1.3 Redefining, overriding, and super

Redefining methods

Let's clear up some concepts before we move on. Redefining a method involves simply replacing one method with another. The original method is simply... lost.

Here's an example where you can try it out. You've probably already solved this as an exercise - now you get to break it.

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Since almost every method in Ruby can be redefined, great care must be taken especially with core Ruby classes like Object, Array and so on. A thoughtless method redefinition can break the language entirely. A good rule of thumb is "Never redefine methods, ever, especially with classes supplied by the language."

Now that I've told you how dangerous this is, we both know you want to try it out. Let's get it out of your system right here where it won't hurt anyone. As an exercise, let's break addition for integers (well, Fixnums to be precise).

As always, make the tests pass. Please don't try this at home, and especially not at work.

Hint

Open the Fixnum class and create a method + that takes one parameter. Have this method return 42. Since + already exists, you're basically redefining it - and breaking integer addition for your program.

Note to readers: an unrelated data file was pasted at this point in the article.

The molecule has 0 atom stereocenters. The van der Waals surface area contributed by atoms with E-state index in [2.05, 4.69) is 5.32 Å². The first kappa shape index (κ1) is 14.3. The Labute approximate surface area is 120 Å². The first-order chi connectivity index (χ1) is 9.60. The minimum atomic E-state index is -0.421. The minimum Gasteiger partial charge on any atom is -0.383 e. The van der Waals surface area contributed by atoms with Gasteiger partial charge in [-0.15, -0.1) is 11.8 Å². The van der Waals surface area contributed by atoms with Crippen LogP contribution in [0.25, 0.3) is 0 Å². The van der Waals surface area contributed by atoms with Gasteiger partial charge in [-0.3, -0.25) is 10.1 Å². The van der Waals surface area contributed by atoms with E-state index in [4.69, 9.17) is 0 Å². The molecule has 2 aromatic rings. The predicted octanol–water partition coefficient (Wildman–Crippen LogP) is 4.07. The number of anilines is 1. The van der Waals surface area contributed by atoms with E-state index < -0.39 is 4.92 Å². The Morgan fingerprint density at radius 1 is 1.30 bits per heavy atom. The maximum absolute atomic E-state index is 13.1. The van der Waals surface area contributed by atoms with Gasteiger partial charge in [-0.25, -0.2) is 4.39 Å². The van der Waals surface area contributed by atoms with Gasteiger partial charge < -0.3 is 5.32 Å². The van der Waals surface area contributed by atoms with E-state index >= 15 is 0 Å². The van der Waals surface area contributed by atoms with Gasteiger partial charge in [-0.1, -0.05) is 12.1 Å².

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Overriding methods

You've already done this once when overriding initialize in the exercise where you created the Square class.

Overriding in the context of classes involves defining a method in a subclass that is already defined in the superclass. This results in the method being overridden in the subclass, but doesn't in any way affect the method in the superclass.

In the example below, we subclass Array to create MyArray and override Array#map. Run the tests to see that Array is unaffected by the change.

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Super Powered

A common use of inheritance is to have overridden methods in a subclass do something in addition to what the superclass method did, rather than something entirely different (like in previous examples). This allows us to re-use behaviour that exists in a superclass, then modify to suit the needs of the subclass.

Most object oriented languages offer a mechanism by which an overridden method can be called by the overriding method. Ruby uses the super keyword to make this happen. Using super will call the same method, but as defined in the superclass and give you the result.

In the following example, we define behaviour on the class Animal that describes how it moves. Now a Dolphin is an Animal that can move, but it also wants to talk about how it moves.

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Your turn. Make these tests pass, and we're all done with this chapter.

Hint

You'll need to create new classes named Human and Penguin. Human inherits from Animal and Penguin from Bird. Now create a move method on each that uses super to get the message from the superclass. Note that the Penguin is actually discarding what its superclass offers because it can't fly. In this case, you can't use super and have to implement the entire message again.

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Congratulations, guest!


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This lesson is Copyright © 2011-2014 by Jasim A Basheer